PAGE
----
Oooh, a novel set between the end of the series and the start of the movie! First, tho I’m a big fan of the entire Firefly ‘verse, I must admit that my grasp on the details is a little shaky, so I was seriously impressed by James Lovegrove’s commitment to calling back to details from the series actual. It really grounds the whole book in the canon, and makes it feel that much more “real,” as much as can be said of a fictional universe anyway.
Second, there’s a reason Titan Books proclaims that this novel was written in consultation with Joss Whedon. I didn’t feel like it was super necessary with the first two books in the series but it’s definitely something readers would wonder about otherwise here, so it’s super neat that any speculation is headed off at the pass.
So Firefly: The Ghost Machine begins with the crew stopping at the backwater planet of Canterbury to pick up cargo for Badger. Trouble is, once Captain Mal Reynolds finds out that their cargo is actually an experimental mystery box that “fell off a truck” from a nearby Blue Sun testing facility, he puts two and two together and decides that this job is way too hot for the Serenity to handle. He politely declines, gunfire ensues, and he and Zoe head back to the ship to break the news to the crew that they’re leaving the planet empty-handed. Only Jayne has other ideas, and sneaks the box on-board with a view to getting his own personal payday from Badger.
Joke’s on him, however, as the box contains a so-called Ghost Machine that starts to mess with everyone’s heads, lulling them into waking dreams of their deepest desires. Well, everyone except River, because her head is impervious given all the messing about that’s already been done to it. As the rest of the crew succumbs, leaving their ship to spin out of control, River needs to dig deep into her addled psyche in order to free her friends and save the day.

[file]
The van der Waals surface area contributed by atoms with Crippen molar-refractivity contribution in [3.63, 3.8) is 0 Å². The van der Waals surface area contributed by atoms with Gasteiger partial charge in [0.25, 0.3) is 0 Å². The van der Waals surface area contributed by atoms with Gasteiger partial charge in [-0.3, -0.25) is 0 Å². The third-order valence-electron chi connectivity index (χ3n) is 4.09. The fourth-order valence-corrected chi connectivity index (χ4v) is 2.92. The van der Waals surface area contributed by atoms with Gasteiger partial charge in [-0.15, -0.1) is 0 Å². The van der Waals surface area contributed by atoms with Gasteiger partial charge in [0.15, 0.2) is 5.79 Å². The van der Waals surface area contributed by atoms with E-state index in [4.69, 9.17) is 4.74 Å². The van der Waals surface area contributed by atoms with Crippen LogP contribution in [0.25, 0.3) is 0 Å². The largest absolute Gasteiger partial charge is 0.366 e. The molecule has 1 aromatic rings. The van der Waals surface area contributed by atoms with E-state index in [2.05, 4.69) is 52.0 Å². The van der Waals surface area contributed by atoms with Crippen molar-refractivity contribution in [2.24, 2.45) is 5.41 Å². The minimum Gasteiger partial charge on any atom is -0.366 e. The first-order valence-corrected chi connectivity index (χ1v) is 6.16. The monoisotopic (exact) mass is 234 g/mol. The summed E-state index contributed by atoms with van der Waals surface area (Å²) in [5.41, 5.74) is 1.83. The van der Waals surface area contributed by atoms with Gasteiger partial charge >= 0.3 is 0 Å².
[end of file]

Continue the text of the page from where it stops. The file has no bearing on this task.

Given the timeline, obviously, everyone will survive, so the real draw here isn’t the suspense of seeing our crew in harm’s way but in seeing what makes each and every one of them tick — and then seeing how their deep-seated fears begin to warp their own fantasies. For Mal, unsurprisingly, it’s living a life of happy luxury with Inara and their children. Perhaps more surprisingly, Zoe imagines a universe where the Browncoats won and she’s free to be a bounty hunter tracking down Alliance war criminals. It was actually really refreshing to see most of the men dream of romance and family whereas the women longed for independence and professional aptitude. Which isn’t to say that there wasn’t any overlap, just that Mr Lovegrove writes very convincingly of the motivations and fears of our crew as we know them, and doesn’t fall back on any tired shtick to do it.
I could absolutely envision this book as an episode or arc of the series, tho there were definitely bits that were much gorier than you’d ever see on-screen. I also loved how Mr Lovegrove captured everyone’s courage and pluck, without overlooking their flaws. This was another great installment in the Firefly series that makes me miss the TV show while simultaneously satisfying my desire for more from the ‘Verse. Excellent, as always!